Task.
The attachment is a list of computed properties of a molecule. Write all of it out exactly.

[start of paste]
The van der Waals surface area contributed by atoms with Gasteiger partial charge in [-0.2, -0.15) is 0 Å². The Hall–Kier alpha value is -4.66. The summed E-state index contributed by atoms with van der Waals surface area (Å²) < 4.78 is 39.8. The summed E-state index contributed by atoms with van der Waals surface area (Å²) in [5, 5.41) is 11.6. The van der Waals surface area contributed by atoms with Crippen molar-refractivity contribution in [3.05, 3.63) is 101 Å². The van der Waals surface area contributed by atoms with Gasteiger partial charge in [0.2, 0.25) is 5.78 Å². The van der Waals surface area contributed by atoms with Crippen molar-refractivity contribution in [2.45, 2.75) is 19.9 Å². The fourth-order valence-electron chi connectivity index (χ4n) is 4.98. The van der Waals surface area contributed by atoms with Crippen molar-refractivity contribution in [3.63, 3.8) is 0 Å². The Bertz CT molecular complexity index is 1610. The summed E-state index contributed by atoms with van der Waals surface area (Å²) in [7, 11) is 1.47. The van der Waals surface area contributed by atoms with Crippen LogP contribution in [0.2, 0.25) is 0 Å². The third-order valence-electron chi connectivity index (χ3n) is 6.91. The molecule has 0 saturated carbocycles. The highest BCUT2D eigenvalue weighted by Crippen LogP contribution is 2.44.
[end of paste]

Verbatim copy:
The van der Waals surface area contributed by atoms with Gasteiger partial charge in [-0.2, -0.15) is 0 Å². The Hall–Kier alpha value is -4.66. The summed E-state index contributed by atoms with van der Waals surface area (Å²) < 4.78 is 39.8. The summed E-state index contributed by atoms with van der Waals surface area (Å²) in [5, 5.41) is 11.6. The van der Waals surface area contributed by atoms with Crippen molar-refractivity contribution in [3.05, 3.63) is 101 Å². The van der Waals surface area contributed by atoms with Gasteiger partial charge in [0.2, 0.25) is 5.78 Å². The van der Waals surface area contributed by atoms with Crippen molar-refractivity contribution in [2.45, 2.75) is 19.9 Å². The fourth-order valence-electron chi connectivity index (χ4n) is 4.98. The van der Waals surface area contributed by atoms with Crippen molar-refractivity contribution in [3.63, 3.8) is 0 Å². The Bertz CT molecular complexity index is 1610. The summed E-state index contributed by atoms with van der Waals surface area (Å²) in [7, 11) is 1.47. The van der Waals surface area contributed by atoms with Crippen LogP contribution in [0.2, 0.25) is 0 Å². The third-order valence-electron chi connectivity index (χ3n) is 6.91. The molecule has 0 saturated carbocycles. The highest BCUT2D eigenvalue weighted by Crippen LogP contribution is 2.44.